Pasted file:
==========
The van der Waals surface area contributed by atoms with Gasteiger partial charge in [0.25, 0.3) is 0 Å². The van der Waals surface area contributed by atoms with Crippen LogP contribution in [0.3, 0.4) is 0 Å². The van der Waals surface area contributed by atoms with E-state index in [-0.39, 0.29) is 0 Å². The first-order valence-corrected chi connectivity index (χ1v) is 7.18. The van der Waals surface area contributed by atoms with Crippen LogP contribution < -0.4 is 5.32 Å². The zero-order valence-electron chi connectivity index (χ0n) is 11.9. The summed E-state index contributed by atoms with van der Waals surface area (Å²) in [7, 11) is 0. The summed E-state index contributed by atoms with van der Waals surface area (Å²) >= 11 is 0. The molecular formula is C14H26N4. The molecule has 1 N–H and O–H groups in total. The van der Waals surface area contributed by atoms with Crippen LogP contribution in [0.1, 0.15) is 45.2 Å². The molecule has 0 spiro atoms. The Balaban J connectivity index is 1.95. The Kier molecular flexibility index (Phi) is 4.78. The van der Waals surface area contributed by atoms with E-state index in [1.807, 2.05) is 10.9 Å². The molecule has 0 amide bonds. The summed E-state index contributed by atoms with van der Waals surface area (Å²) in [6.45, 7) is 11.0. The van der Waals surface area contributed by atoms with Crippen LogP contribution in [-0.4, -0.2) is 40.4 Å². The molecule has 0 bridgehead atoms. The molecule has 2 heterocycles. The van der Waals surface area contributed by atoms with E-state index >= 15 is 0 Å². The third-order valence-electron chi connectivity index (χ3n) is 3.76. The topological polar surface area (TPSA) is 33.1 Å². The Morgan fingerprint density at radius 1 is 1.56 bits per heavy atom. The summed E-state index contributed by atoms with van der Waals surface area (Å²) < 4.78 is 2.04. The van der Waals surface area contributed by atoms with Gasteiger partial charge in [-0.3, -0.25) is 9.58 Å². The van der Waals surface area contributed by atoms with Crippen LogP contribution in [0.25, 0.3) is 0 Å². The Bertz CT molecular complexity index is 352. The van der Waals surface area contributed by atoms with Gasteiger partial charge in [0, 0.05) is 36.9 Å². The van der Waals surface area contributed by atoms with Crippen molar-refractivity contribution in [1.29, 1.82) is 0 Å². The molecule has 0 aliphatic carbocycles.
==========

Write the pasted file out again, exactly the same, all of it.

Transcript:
The van der Waals surface area contributed by atoms with Gasteiger partial charge in [0.25, 0.3) is 0 Å². The van der Waals surface area contributed by atoms with Crippen LogP contribution in [0.3, 0.4) is 0 Å². The van der Waals surface area contributed by atoms with E-state index in [-0.39, 0.29) is 0 Å². The first-order valence-corrected chi connectivity index (χ1v) is 7.18. The van der Waals surface area contributed by atoms with Crippen LogP contribution < -0.4 is 5.32 Å². The zero-order valence-electron chi connectivity index (χ0n) is 11.9. The summed E-state index contributed by atoms with van der Waals surface area (Å²) in [7, 11) is 0. The summed E-state index contributed by atoms with van der Waals surface area (Å²) >= 11 is 0. The molecular formula is C14H26N4. The molecule has 1 N–H and O–H groups in total. The van der Waals surface area contributed by atoms with Crippen LogP contribution in [0.1, 0.15) is 45.2 Å². The molecule has 0 spiro atoms. The Balaban J connectivity index is 1.95. The Kier molecular flexibility index (Phi) is 4.78. The van der Waals surface area contributed by atoms with E-state index in [1.807, 2.05) is 10.9 Å². The molecule has 0 amide bonds. The summed E-state index contributed by atoms with van der Waals surface area (Å²) in [6.45, 7) is 11.0. The van der Waals surface area contributed by atoms with Crippen LogP contribution in [-0.4, -0.2) is 40.4 Å². The molecule has 0 bridgehead atoms. The molecule has 2 heterocycles. The van der Waals surface area contributed by atoms with E-state index >= 15 is 0 Å². The third-order valence-electron chi connectivity index (χ3n) is 3.76. The topological polar surface area (TPSA) is 33.1 Å². The Morgan fingerprint density at radius 1 is 1.56 bits per heavy atom. The summed E-state index contributed by atoms with van der Waals surface area (Å²) < 4.78 is 2.04. The van der Waals surface area contributed by atoms with Gasteiger partial charge in [-0.3, -0.25) is 9.58 Å². The van der Waals surface area contributed by atoms with Crippen LogP contribution in [0.25, 0.3) is 0 Å². The Bertz CT molecular complexity index is 352. The van der Waals surface area contributed by atoms with Gasteiger partial charge in [0, 0.05) is 36.9 Å². The van der Waals surface area contributed by atoms with Crippen molar-refractivity contribution in [1.29, 1.82) is 0 Å². The molecule has 0 aliphatic carbocycles.